In the memory cell MC illustrated in FIG. 1, the on/off state of the transistor Tr2 is controlled in accordance with the potential of the node N1. The transistor Tr2 needs to have driving capability high enough to apply the potential of the wiring VS during its on state to the node N2 and charge and discharge the capacitor Cp2.

The transistor Tr3 needs to discharge the read data line RD at high speed when data read operation is performed, and thus requires higher driving capability than the transistor Tr2. For this reason, the transistor Tr3 is preferably a downsized Si transistor. Since the node N1 is not connected to the gate of the transistor Tr3 in the structure of this embodiment, charge retention at the node N1 is not directly affected even when the gate insulating film of the transistor Tr3 is thinned due to downsizing and the amount of leakage current flowing through the gate insulating film is increased.

As has been described, the driving capability of the transistor Tr2 may be relatively lower than that of the transistor Tr3. Accordingly, the transistor Tr2 can have a thicker gate insulating film than the transistor Tr3 and have extremely low leakage current, which is lower than or equal to the leakage current between the source and the drain of the transistor Tr1.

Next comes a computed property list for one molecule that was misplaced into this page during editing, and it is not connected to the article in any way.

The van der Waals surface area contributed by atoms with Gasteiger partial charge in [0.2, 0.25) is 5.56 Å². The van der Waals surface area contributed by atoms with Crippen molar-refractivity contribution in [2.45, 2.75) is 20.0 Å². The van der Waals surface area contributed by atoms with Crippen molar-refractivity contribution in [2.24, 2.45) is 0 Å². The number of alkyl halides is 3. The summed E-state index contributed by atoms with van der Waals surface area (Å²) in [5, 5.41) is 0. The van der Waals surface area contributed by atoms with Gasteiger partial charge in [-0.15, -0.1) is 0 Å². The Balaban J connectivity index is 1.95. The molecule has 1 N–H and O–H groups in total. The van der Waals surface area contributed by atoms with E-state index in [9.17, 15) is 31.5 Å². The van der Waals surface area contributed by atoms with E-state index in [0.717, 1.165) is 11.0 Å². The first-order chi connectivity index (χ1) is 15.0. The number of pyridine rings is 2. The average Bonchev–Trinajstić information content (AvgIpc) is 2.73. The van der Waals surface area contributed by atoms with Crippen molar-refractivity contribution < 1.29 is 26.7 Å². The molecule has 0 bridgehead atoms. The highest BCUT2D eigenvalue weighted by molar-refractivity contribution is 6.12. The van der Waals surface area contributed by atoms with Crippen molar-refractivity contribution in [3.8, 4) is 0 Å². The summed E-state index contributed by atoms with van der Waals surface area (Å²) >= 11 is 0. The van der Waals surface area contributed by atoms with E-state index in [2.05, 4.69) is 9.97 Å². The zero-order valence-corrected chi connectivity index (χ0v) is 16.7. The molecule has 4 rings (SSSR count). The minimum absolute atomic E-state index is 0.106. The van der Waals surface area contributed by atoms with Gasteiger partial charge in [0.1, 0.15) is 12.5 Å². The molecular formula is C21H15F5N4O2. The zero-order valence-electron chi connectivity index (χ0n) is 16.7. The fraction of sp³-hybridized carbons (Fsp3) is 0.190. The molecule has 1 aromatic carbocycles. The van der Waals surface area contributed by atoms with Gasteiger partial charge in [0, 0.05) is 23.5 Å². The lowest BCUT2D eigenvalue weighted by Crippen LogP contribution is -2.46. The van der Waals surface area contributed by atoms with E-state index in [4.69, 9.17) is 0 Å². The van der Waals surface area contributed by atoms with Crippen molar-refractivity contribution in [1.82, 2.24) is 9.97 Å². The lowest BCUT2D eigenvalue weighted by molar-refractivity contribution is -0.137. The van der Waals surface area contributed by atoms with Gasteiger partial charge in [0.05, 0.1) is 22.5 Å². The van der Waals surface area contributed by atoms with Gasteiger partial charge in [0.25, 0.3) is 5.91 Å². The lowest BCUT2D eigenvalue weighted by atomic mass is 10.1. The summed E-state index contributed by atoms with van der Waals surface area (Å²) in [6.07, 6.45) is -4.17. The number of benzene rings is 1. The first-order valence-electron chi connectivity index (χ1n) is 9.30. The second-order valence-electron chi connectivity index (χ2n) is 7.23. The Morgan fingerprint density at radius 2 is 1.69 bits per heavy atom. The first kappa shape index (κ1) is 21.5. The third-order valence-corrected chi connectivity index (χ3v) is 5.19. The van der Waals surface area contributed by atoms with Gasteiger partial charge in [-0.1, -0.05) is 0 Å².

The node N1 in FIG. 1 is formed by using an OS transistor as the transistor Tr1 and a transistor with low leakage current through a gate insulating film as the transistor Tr2, whereby a semiconductor device that excels in charge retention characteristics of the node N1 is provided.

The transistor Tr2 is a transistor with extremely low leakage current through the gate insulating film. Moreover, the transistor Tr2 is preferably an OS transistor like the transistor Tr1, in which case the amount of current flowing through the transistor Tr2 in the off state can be reduced. Thus, unintended leakage current can be prevented from flowing between the wiring VS and the read data line RD.

With the structure of this embodiment, the memory cell MC can serve as a nonvolatile memory circuit, which stores data even after power supply is stopped. Thus, data written into the node N1 can be continuously stored at the node N1 until the transistor Tr1 is turned on again. In the structure of this embodiment, charge retention at the node N1 is not adversely affected even if the amount of leakage current flowing through the gate insulating film of the transistor Tr3 is increased. Consequently, it is possible to provide a semiconductor device in which the function of a nonvolatile memory circuit is not impaired even if leakage current through the gate insulating film of the Si transistor occurs.